The “Happiest Place on Earth” is right down the highway, but the Minnesota Wild (and Lighthouse) couldn’t be giddier about getting back into game action–five days after its last outing, a 3-0 road win against the Colorado Avalanche. Tonight, the Wild skates in the land of Mickey and Minnie, as the club faces the Anaheim Ducks.
For the Wild, it will be important to get off to a good start after the layoff and back up to game speed.
“Making sure that our battle level, our intensity and our pace of play is ready to go from the drop of the puck,” Wild Head Coach Mike Yeo said. “When you’re playing the games and you’re in the swing of it you’re already at that speed.”
After a day of team building in the warm California sun, the Minnesota Wild reconvened in Orange Country at the Anaheim Ducks’ practice facility before taking on reigning Pacific Division champs tomorrow night.
Yesterday, the club was in Newport Beach for a team off-ice work out followed by a bonding golf excursion. Anyone who’s ever played 18 knows its one of the best way to create a rapport with your buds. The Lighthouse’s invite must’ve gotten lost in the mail (or didn’t want us hacking up the nice fairways and greens), but it was a good way for the team to refocus with so many days off between games.
“We knew that we wouldn’t be able to practice hard for four days,” Wild Head Coach Mike Yeo said. “The idea was that we’d take a step back yesterday and let the players spend some time together and have some fun.
“Mentally, back off a little and we had a good hard practice today.”
The leaves are changing, the temperatures are dropping and hockey has started in Minnesota. Fall is officially here.
This year, there’s a special addition to the State Of Hockey — the Twin Cities Harvest Festival and Maze in Brooklyn Park features the Wild’s logo in the state’s largest corn maze!
Most NHL teams look at their schedule late in the preseason or early in the regular season and try to plan a “team bonding” trip. It didn’t take more than a cursory glance to see a five-day break between games for the Wild this week as the perfect opportunity.
So the Wild departed for Southern California after practice today for a couple days of team bonding before playing in Anaheim on Friday night.
After enjoying a well-deserved Sunday away from the rink, the Wild went back to work Monday at Xcel Energy Center. With no games until Friday, the coaching staff focused on a lot of individual skill work with the players, leading to an extremely spirited 3-on-3 game on a half sheet of ice.
“There was a lot of hidden work,” Mike Yeo said. “They’re having fun, so they don’t realize how hard they’re working.”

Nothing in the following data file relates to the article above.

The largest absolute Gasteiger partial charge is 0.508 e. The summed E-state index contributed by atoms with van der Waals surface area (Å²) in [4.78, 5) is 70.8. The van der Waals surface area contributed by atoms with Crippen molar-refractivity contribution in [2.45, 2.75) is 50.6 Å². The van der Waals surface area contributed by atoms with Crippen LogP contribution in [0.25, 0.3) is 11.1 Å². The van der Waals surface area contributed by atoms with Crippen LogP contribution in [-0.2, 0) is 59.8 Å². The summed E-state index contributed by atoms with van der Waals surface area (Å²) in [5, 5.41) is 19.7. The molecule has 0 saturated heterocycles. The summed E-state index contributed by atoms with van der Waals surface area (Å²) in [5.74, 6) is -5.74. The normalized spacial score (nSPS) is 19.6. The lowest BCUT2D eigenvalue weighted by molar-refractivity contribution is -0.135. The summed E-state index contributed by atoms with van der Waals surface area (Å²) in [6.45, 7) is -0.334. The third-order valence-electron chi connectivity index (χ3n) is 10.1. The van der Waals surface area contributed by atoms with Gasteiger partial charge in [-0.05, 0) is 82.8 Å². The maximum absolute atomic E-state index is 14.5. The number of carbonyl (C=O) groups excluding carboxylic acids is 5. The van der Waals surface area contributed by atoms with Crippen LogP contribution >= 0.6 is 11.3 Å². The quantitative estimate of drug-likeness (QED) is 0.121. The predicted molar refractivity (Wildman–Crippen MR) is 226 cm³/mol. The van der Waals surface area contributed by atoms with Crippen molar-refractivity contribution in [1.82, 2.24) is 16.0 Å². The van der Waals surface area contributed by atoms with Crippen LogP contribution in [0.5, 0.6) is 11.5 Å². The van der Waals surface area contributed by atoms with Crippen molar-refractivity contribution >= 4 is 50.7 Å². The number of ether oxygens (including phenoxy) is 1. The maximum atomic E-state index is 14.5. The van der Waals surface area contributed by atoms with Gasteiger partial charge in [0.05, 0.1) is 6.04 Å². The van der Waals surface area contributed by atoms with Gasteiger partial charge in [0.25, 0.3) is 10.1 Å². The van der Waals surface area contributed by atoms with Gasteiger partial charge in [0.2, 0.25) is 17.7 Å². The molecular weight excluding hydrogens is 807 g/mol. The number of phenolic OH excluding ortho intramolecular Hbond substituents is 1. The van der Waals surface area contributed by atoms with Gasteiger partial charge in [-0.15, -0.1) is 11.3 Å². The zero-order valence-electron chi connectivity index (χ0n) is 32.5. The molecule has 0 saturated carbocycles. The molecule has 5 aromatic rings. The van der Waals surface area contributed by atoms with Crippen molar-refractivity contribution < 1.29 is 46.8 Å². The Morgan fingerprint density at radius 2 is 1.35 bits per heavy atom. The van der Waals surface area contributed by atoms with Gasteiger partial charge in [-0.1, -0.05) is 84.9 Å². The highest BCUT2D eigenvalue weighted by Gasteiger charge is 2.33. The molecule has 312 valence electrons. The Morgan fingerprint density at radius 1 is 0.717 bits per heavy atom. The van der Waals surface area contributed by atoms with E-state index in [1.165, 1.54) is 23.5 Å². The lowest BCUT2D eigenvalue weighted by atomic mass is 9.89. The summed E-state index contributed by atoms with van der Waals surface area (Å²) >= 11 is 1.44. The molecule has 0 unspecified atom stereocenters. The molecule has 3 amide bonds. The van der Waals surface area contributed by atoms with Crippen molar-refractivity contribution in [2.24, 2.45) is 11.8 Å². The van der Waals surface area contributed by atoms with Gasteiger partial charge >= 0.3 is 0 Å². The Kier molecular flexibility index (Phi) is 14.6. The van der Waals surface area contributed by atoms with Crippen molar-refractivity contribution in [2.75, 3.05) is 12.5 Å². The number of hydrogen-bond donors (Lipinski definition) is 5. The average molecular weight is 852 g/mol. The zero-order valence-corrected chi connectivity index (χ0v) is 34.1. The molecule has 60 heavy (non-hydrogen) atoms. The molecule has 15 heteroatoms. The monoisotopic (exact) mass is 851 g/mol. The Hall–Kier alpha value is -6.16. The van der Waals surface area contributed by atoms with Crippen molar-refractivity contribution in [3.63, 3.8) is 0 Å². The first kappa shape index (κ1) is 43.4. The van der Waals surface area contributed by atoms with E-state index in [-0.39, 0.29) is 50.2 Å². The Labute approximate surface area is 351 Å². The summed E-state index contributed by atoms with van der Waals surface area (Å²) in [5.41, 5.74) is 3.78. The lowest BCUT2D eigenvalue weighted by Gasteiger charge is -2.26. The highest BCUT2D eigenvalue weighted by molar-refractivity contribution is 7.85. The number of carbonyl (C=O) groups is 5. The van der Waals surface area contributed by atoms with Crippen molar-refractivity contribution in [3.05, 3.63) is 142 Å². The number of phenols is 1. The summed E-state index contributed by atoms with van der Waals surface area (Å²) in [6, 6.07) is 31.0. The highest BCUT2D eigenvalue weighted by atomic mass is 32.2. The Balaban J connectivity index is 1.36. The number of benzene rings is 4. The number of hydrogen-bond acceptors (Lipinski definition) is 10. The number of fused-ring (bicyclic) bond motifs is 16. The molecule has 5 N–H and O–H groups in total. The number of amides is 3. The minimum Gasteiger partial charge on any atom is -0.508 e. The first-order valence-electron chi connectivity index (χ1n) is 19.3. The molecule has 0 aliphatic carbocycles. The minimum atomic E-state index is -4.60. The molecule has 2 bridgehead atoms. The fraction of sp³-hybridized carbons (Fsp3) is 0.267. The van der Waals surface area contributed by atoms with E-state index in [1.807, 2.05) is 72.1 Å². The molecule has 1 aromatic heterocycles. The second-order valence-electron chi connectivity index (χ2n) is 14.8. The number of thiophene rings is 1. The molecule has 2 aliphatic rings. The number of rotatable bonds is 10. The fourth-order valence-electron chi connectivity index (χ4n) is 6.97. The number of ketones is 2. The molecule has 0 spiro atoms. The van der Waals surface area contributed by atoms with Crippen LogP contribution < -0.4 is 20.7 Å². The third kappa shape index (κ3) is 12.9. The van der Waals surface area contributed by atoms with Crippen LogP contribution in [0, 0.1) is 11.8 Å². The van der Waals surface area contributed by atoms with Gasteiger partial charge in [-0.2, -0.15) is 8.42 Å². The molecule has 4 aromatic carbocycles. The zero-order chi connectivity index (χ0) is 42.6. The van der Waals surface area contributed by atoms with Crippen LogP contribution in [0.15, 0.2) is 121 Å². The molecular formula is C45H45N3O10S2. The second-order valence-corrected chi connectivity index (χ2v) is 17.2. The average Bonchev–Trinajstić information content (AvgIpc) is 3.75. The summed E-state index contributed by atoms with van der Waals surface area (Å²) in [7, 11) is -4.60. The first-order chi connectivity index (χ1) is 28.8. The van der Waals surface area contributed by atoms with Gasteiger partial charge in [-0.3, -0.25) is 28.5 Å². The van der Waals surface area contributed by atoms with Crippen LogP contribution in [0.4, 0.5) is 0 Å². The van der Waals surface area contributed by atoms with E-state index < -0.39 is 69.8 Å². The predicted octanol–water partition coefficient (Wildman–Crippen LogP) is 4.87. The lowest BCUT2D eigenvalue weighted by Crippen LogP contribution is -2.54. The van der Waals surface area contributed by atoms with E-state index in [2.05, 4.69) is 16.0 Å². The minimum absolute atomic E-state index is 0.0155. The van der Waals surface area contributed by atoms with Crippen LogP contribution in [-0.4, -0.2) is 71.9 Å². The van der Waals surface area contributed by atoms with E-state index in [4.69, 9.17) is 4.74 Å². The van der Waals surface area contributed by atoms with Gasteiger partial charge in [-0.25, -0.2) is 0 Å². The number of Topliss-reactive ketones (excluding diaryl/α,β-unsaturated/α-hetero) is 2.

It might seem easy to get distracted without a game until Friday, but that didn’t seem to be the case.
Two games against Colorado — two shutouts of various degrees of difficulties. They combined to give Darcy Kuemper this week’s NHL No. 2 star designation.
Christian Folin was back home in Sweden when the Minnesota Wild and Colorado Avalanche faced off in the opening round of the Stanley Cup Playoffs. However, the distance and time change didn’t keep him from following the electrifying series. Game 7 was on at around 6 a.m. local time and he had a comfortable spot to watch, as Nino Niederreiter scored the series-clinching goal in overtime.
“I was sitting on the couch and it was already bright out,” Folin said. “I remember watching the playoffs and it was a pretty wild building, so it should be a good experience tonight.”
Last season’s back-and-forth, seven-game series between the Minnesota Wild and Colorado Avalanche became an instant classic in the State of Hockey. The Wild rode a Nino Niederreiter overtime wrist shot in the deciding game past the Avalanche and into the second round.
With a new season and a budding rivalry building between the two teams, Wild Head Coach Mike Yeo wants last year’s series to stay where it is: In the rear-view mirror.
Typically, when the Lighthouse references the phrase “goaltending duel” it is a confrontation between opposing netminders making body-contorting saves in a mano-a-mano showdown, leaving a pile of frustrated shooters shaking their heads in their wake.
However for the Minnesota Wild, the goaltending duel was a showdown during training camp for the team’s game one starter, an open competition between Darcy Kuemper and Niklas Backstrom. Coming into camp, both had things to prove for very different reasons.
When the Minnesota Wild brought NHL hockey back to Minnesota, Ryan Carter was a student at White Bear Lake High School. While the team was on the road, he’d stay up late after his own practices and games and watch televised Wild games, kind of like a hockey study hall. While observing more pro hockey was beneficial for his game, the late-night hockey cramming might’ve had an adverse impact in the actual classroom.
“My grades in high school probably weren’t as good as they should’ve been because I stayed up late watching the West Coast games back in 2000, 2001,” Carter joked.